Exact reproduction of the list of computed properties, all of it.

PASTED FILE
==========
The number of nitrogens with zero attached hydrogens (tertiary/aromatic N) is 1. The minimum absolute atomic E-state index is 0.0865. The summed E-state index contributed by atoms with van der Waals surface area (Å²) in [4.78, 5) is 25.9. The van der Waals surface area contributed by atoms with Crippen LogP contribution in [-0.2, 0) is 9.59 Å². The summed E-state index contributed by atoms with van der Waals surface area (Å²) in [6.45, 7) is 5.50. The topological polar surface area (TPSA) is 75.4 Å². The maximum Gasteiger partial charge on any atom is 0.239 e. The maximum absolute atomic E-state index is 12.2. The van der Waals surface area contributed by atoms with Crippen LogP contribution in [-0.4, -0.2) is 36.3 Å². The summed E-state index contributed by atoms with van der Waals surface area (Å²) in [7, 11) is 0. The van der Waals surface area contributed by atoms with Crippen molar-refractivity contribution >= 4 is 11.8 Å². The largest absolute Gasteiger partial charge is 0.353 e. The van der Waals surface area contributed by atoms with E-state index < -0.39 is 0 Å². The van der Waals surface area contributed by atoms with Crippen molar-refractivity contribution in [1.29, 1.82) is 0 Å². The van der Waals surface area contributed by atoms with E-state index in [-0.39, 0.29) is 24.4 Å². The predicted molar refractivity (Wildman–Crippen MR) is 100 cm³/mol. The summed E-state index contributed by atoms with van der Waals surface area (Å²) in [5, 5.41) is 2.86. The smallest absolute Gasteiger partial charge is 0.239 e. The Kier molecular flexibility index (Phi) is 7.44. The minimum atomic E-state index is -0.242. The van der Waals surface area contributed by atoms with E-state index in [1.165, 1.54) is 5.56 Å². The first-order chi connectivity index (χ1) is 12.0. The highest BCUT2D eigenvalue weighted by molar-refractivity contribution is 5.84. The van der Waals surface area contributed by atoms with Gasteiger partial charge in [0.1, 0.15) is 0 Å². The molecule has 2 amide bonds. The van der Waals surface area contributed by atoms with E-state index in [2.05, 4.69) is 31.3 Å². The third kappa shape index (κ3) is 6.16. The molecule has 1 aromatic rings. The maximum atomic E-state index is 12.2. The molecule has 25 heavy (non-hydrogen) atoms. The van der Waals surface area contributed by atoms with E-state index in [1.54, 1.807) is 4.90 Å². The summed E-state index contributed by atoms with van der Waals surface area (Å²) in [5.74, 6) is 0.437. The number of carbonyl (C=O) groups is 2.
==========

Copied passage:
The number of nitrogens with zero attached hydrogens (tertiary/aromatic N) is 1. The minimum absolute atomic E-state index is 0.0865. The summed E-state index contributed by atoms with van der Waals surface area (Å²) in [4.78, 5) is 25.9. The van der Waals surface area contributed by atoms with Crippen LogP contribution in [-0.2, 0) is 9.59 Å². The summed E-state index contributed by atoms with van der Waals surface area (Å²) in [6.45, 7) is 5.50. The topological polar surface area (TPSA) is 75.4 Å². The maximum Gasteiger partial charge on any atom is 0.239 e. The maximum absolute atomic E-state index is 12.2. The van der Waals surface area contributed by atoms with Crippen LogP contribution in [-0.4, -0.2) is 36.3 Å². The summed E-state index contributed by atoms with van der Waals surface area (Å²) in [7, 11) is 0. The van der Waals surface area contributed by atoms with Crippen molar-refractivity contribution >= 4 is 11.8 Å². The largest absolute Gasteiger partial charge is 0.353 e. The van der Waals surface area contributed by atoms with E-state index < -0.39 is 0 Å². The van der Waals surface area contributed by atoms with Crippen molar-refractivity contribution in [1.29, 1.82) is 0 Å². The van der Waals surface area contributed by atoms with E-state index in [-0.39, 0.29) is 24.4 Å². The predicted molar refractivity (Wildman–Crippen MR) is 100 cm³/mol. The summed E-state index contributed by atoms with van der Waals surface area (Å²) in [5, 5.41) is 2.86. The smallest absolute Gasteiger partial charge is 0.239 e. The Kier molecular flexibility index (Phi) is 7.44. The minimum atomic E-state index is -0.242. The van der Waals surface area contributed by atoms with E-state index in [1.165, 1.54) is 5.56 Å². The first-order chi connectivity index (χ1) is 12.0. The highest BCUT2D eigenvalue weighted by molar-refractivity contribution is 5.84. The van der Waals surface area contributed by atoms with Gasteiger partial charge in [0.1, 0.15) is 0 Å². The molecule has 2 amide bonds. The van der Waals surface area contributed by atoms with E-state index in [2.05, 4.69) is 31.3 Å². The third kappa shape index (κ3) is 6.16. The molecule has 1 aromatic rings. The maximum atomic E-state index is 12.2. The molecule has 25 heavy (non-hydrogen) atoms. The van der Waals surface area contributed by atoms with E-state index in [1.54, 1.807) is 4.90 Å². The summed E-state index contributed by atoms with van der Waals surface area (Å²) in [5.74, 6) is 0.437. The number of carbonyl (C=O) groups is 2.